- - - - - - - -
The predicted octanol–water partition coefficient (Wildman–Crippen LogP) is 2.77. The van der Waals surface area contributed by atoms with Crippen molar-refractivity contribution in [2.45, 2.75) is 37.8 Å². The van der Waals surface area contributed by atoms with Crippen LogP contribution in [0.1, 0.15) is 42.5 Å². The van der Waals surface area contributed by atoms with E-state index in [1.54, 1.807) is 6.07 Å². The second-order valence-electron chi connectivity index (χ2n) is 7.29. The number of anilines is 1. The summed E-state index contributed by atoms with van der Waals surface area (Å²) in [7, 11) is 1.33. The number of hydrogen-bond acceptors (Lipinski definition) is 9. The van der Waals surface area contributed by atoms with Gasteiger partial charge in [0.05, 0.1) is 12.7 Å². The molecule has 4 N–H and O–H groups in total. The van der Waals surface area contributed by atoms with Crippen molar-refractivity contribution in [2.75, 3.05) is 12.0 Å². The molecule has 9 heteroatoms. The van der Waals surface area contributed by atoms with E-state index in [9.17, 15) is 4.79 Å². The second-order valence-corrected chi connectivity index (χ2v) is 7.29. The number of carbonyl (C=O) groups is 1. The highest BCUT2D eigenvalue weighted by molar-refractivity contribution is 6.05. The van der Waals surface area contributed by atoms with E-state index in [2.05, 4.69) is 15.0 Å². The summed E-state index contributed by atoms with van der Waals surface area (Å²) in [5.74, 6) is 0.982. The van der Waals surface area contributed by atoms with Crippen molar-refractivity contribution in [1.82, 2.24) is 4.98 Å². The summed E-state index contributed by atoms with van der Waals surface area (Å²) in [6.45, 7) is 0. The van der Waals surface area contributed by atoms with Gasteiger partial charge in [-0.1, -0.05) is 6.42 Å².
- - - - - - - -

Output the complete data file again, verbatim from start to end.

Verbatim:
The predicted octanol–water partition coefficient (Wildman–Crippen LogP) is 2.77. The van der Waals surface area contributed by atoms with Crippen molar-refractivity contribution in [2.45, 2.75) is 37.8 Å². The van der Waals surface area contributed by atoms with Crippen LogP contribution in [0.1, 0.15) is 42.5 Å². The van der Waals surface area contributed by atoms with E-state index in [1.54, 1.807) is 6.07 Å². The second-order valence-electron chi connectivity index (χ2n) is 7.29. The number of anilines is 1. The summed E-state index contributed by atoms with van der Waals surface area (Å²) in [7, 11) is 1.33. The number of hydrogen-bond acceptors (Lipinski definition) is 9. The van der Waals surface area contributed by atoms with Gasteiger partial charge in [0.05, 0.1) is 12.7 Å². The molecule has 4 N–H and O–H groups in total. The van der Waals surface area contributed by atoms with Crippen molar-refractivity contribution in [2.75, 3.05) is 12.0 Å². The molecule has 9 heteroatoms. The van der Waals surface area contributed by atoms with E-state index in [9.17, 15) is 4.79 Å². The second-order valence-corrected chi connectivity index (χ2v) is 7.29. The number of carbonyl (C=O) groups is 1. The highest BCUT2D eigenvalue weighted by molar-refractivity contribution is 6.05. The van der Waals surface area contributed by atoms with E-state index in [2.05, 4.69) is 15.0 Å². The summed E-state index contributed by atoms with van der Waals surface area (Å²) in [5.74, 6) is 0.982. The van der Waals surface area contributed by atoms with Crippen molar-refractivity contribution in [1.82, 2.24) is 4.98 Å². The summed E-state index contributed by atoms with van der Waals surface area (Å²) in [6.45, 7) is 0. The van der Waals surface area contributed by atoms with Gasteiger partial charge in [-0.1, -0.05) is 6.42 Å².